The US Department of Homeland Security declared a nationwide terrorism alert Wednesday, citing the potential threat from domestic anti-government extremists opposed to Joe Biden as president.
"Information suggests that some ideologically-motivated violent extremists with objections to the exercise of governmental authority and the presidential transition, as well as other perceived grievances fueled by false narratives, could continue to mobilize to incite or commit violence," the department said.
The National Terrorism Advisory System Bulletin said a heightened threat of attack "will persist in the weeks following the successful presidential inauguration," which took place on January 20.
"DHS does not have any information to indicate a specific, credible plot," it said.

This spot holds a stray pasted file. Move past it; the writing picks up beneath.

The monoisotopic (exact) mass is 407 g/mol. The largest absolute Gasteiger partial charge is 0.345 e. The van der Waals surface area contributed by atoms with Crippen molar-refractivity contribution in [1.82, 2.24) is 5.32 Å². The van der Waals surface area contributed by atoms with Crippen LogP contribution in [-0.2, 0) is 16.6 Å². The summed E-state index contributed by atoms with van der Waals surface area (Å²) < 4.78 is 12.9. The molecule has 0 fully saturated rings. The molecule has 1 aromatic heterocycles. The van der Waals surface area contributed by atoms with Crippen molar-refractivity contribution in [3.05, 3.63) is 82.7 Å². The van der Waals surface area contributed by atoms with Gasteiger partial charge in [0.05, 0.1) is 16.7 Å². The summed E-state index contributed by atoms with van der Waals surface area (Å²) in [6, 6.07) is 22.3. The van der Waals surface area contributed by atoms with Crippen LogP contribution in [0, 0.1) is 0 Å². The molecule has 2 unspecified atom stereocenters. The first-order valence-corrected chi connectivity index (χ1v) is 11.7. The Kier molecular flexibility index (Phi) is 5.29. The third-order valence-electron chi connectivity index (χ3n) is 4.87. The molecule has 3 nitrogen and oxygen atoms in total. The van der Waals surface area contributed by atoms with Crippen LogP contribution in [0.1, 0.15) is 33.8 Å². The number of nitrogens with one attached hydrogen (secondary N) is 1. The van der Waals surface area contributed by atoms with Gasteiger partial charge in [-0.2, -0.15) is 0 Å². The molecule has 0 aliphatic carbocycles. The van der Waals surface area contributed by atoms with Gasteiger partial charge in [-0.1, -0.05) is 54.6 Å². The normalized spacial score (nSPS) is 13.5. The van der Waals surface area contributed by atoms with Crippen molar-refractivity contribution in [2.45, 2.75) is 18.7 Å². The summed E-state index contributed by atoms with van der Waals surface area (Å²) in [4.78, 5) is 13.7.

"However, violent riots have continued in recent days and we remain concerned that individuals frustrated with the exercise of governmental authority and the presidential transition... could continue to mobilize a broad range of ideologically-motivated actors to incite or commit violence."
The alert said there had been mounting threats since last year from domestic violent extremists motivated by Covid-19 restrictions, Biden's defeat of Donald Trump in the November election, police brutality and illegal immigration.
DHS said these motivations could remain in place for the coming months and that the January 6 attack by Trump supporters on Congress could embolden extremists "to target elected officials and government facilities."
More than 150 people, including members of armed extremist groups, have been arrested since the attack, which has been branded as an insurrection.
The department urged the public to report suspicious activity and threats of violence.